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Hagens, Aces pull even in PCL Finals

D-backs prospect pitches six solid innings in tight Game 2
September 11, 2014

If pitching and defense win championships, the Reno Aces have to be happy with the way they played Wednesday night.

D-backs prospect Bradin Hagens allowed a run on five hits over six innings, giving Reno the start it needed in a 4-2 victory over Omaha that tied the best-of-5 Pacific Coast League Championship Series at a game apiece.

The series shifts to Omaha, which hosts Game 3 on Friday.

"It was a big win, especially to give us the momentum as we go there," said Hagens, who struck out four and did not walk a batter. "Ours is a team that really thrives on momentum."

The Aces turned two double plays behind Hagens, the first coming after Whit Merrifield led off the game with a single.

"That's one thing you kind of don't want to get into, a situation like that to start the game," Hagens said. "But when you have a defense playing behind you like I do, it's never that big of a threat. You know one ground ball can get you out of it."

The 25-year-old right-hander ran into trouble in the fourth, when Merrifield and Pedro Ciriaco opened the inning with singles. Paulo Orlando attempted a sacrifice, but Reno catcher Bobby Wilson threw down to third to get the lead runner.

"That was awesome. Bouncing back from the plate like that, he saved that inning," Hagens said. "That kept the double play in order."

Hagens ended the inning by getting Brett Eibner to bounce into the twin killing he was looking for.

Omaha threatened again in the sixth, when Merrifield doubled with two outs and scored on Ciriaco's single. Orlando reached on an error by second baseman Argenis Diaz that moved Ciriaco into scoring position.

"Our pitching coach [Mike Parrott] came out to talk. He reminded me to trust in what I'd been throwing all game, getting ground balls and not trying to do too much," Hagens said. "Occasionally, I have a tendency to try to do too much with some pitches, try to make them swing and miss too much instead of just using one pitch to get a ground-ball out."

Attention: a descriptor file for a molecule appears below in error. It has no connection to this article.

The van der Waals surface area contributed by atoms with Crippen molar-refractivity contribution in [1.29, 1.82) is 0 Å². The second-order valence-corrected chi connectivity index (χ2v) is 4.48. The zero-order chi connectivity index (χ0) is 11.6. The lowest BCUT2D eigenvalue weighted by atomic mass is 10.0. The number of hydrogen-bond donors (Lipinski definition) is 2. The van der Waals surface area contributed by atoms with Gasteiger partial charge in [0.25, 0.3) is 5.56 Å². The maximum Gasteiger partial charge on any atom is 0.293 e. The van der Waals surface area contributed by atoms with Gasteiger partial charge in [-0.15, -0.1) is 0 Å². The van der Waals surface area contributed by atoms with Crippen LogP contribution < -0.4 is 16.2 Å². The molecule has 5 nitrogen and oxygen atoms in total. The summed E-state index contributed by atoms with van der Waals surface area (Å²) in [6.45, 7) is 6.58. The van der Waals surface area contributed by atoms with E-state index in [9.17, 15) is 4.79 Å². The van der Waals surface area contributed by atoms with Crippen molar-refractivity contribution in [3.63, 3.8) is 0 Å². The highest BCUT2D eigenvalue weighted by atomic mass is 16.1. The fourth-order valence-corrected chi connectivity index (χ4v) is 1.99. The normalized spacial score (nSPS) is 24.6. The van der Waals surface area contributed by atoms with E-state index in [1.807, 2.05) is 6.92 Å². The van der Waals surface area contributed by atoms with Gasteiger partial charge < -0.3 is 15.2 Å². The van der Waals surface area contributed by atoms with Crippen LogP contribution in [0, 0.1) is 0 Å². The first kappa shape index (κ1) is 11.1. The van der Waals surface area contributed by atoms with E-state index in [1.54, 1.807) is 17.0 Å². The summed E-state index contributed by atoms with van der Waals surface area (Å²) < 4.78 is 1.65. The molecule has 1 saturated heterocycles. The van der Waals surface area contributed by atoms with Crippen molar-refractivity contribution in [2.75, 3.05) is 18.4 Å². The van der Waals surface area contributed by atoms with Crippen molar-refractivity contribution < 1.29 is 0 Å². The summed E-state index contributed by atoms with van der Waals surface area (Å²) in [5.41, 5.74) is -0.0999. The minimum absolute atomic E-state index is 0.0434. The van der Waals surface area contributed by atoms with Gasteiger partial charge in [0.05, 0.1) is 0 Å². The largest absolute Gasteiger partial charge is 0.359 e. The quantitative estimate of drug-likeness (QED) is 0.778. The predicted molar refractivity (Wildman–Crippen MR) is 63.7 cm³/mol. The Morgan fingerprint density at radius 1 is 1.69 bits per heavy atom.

Hagens got Eibner on a comebacker to end his night.

Merrifield went 4-for-4, adding an eighth-inning single off reliever Kevin Munson that put runners on the corners with no outs after the Storm Chasers had gotten within 4-2.

"He's swinging the bat well right now," Hagens said. "But if they only have one guy swinging bat the well, well, obviously that's not going to win the series. We've got the whole team swinging the bats well."

Ciriaco hit into the Storm Chasers' third double play. Paul Janish scored from third, but he was sent back after umpires ruled that Merrifield went out of the baseline to slide into Aces shortstop Nick Ahmed.

Omaha manager Brian Poldberg was ejected for arguing with second base umpire Kolin Kline, but the home team was pleased with the call.

"That's something that might get overlooked more often than not," Hagens said. "For the ump to actually notice that and make the right call, that was huge. I'm sure Munson was happy about it, and it really changed the momentum there."

Ahmed, the D-backs' No. 9 prospect, hit a two-run double in the Aces' four-run second.

Jake Barrett, Arizona's 11th-ranked prospect, pitched a perfect ninth to earn his second postseason save.

Storm Chasers starter John Lamb (0-1) took the loss after surrendering four runs on two hits and three walks in two innings.

Josh Jackson is a contributor to